Crowd movements can easily be simulated by algorithms. How this influences our real life, is shown in the film “Transformation Scenario” at the coming Double Feature.
In his autobiography published in 1982 Elias Canetti used haunting words to describe an earlier experience he had had much earlier, in 1927, at a demonstration he joined after happening upon it as aas actually non-participant: “I can still feel the excitement of that day in my bones. I became part of the mass, completely lost myself in it; I didn’t feel the smallest resistance to what it was doing.” In Canetti’s case, this fascination was eventually to culminate in his magnum opus “Crowds and Power” (1960), which looks at said disinhibition of the individual in the crowd, as well as the susceptibility of crowds to being manipulated by political leaders.
Canetti deliberately set himself apart from the works on mass psychology by psychoanalyst Sigmund Freud and sociologist Gustave le Bon, and did not see the “mass” as an exclusively negative, destructive moment. “Crowds and Power” held great importance for Clemens von Wedemeyer (born 1974) during his studies, as he recently told art and culture magazine “Arterritory” in an interview.
Countless shots of crowd movements make up a picture
His 1998 piece titled “Mass” bore witness to his fascination for Canetti’s most important work. It was in fact directly influenced by it: Taking old film recordings of demonstrations and mass gatherings from the 1920s, he exposed these time and again until the historical documents appear to consist of nothing but a grey shimmer. 20 years later, Wedemeyer has recently referenced Canetti again, in his video piece “Transformation Scenario”, first shown at the Riga Biennial of 2018. The work presents a collage-like compilation of innumerable archive segments (with a list of sources for all YouTube posts shown after the video part), all of which are related to the movement of human crowds.
Segments from “making-of” productions of Hollywood blockbusters are shown alongside documentary segments on protest movements against the G20 summit or recordings featuring the Woodstock festival. A conversation between a woman and a man on the movement of crowds, their physical bases, and how these insights may be made productive begins off-screen. According to the conversation, budgeting concerns led big film productions in particular to become among the first to opt to use algorithms in the creation of realistic-looking computer animated depictions of human crowds, as this meant they did not need to rely on extras (the battle scenes of the “Lord of the Rings” trilogy by Peter Jackson comes to mind).
The conversation is increasingly reminiscent of a kind of corporate identity advertising
On top of that, such virtual scenarios based on complex algorithms are also used in urban planning, when evacuation plans are to be compiled or the police needs to practice deployments accompanying mass rallies. Crowds act according to the physics underlying fluid mechanics, and when snaking their way through bottlenecks or around obstacles, crowds can resemble a new organism: A new entity made up of many, in which the uniqueness of the individual dissolves. The conversation in “Transformation Scenario” increasingly takes on similarities with a corporate identity ad, yet one that might be played in an alternative world, where research results on mass movements are helping create new social, political and economic realities for a simulated society.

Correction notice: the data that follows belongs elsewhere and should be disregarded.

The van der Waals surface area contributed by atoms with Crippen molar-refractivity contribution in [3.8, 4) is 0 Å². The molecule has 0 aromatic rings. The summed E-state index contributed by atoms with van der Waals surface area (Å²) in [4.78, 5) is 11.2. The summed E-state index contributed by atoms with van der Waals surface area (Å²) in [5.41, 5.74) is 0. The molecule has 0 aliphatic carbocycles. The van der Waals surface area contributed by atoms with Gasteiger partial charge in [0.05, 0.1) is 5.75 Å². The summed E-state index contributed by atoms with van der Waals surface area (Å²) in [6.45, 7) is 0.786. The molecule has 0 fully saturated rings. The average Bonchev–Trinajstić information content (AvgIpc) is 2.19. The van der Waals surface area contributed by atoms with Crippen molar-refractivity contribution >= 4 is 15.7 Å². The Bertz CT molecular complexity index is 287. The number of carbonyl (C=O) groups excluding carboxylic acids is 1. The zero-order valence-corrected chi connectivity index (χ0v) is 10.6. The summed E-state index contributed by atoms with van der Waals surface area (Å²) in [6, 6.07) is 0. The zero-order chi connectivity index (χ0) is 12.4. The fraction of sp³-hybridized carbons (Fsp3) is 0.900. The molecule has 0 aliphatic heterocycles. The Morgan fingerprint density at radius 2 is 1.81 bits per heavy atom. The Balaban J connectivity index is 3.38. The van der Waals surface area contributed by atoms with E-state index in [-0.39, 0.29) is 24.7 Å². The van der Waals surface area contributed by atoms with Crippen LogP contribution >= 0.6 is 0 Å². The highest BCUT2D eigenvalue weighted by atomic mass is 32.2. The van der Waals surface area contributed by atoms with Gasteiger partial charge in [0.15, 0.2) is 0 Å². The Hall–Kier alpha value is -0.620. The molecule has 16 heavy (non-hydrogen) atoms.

As one of the persons in the dialogues remarks at some point: “A good machine can govern better today than a bad politician.” In Canetti’s “Crowds and Power”, on the other hand, it says: “There is nothing that man fears more than the touch of the unknown.” Humans only lose all of their fears in the crowd, when they are entirely taken up by it and become part of something bigger – yet we can trace the bestial excesses of that “bigger” thing through all of human history.
Clemens von Wedemeyer has selected “Leben – BRD” (“Life – FRG”) by German film maker Harun Farocki from the year 1990 as the second film to be shown. Farocki, known for his countless filmed essays, here provides an insight into various training, educational and simulation courses. Without introduction he shows us midwives, police officers, insurance agents, nurses and Bundeswehr soldiers filmed in real training situations, thus creating an image of social planning made real in the Federal Republic of Germany as the country tried to prepare for all conceivable events, as well as the worst.
There is nothing that man fears more than the touch of the unknown.
From birth to death, from marital disagreement to armed combat: Nothing remained untested, everything had to be practiced down to the last detail, analyzed and discussed, so that those involved would be able to act accordingly in case of emergency. With Farocki the life in West Germany mentioned in the title appears to be a simulation of the real thing – but then living may no longer necessary when you spend all your time preparing to do so. While in “Transformation Scenario” von Wedemeyer shows how crowds may be simulated by computers and the knowledge gleaned from this used for social and economic visions, the thrust remains interested but ambivalent.
The boundaries between simulated possibilities and real life become blurred
The laconic commentary on the prospect of a society that among other things has automated the running of its governments goes: “You don’t have to get paranoid. Masses are in constant transformation.” The people in “Leben – BRD” are almost one step further already: If we follow Farocki, they appear to merely be simulating the possibilities of having their own lives in never ending planning and training exercises. Which in turn makes them somewhat resemble the computer-operated machines we repeatedly encounter in his films, testing out a range of products.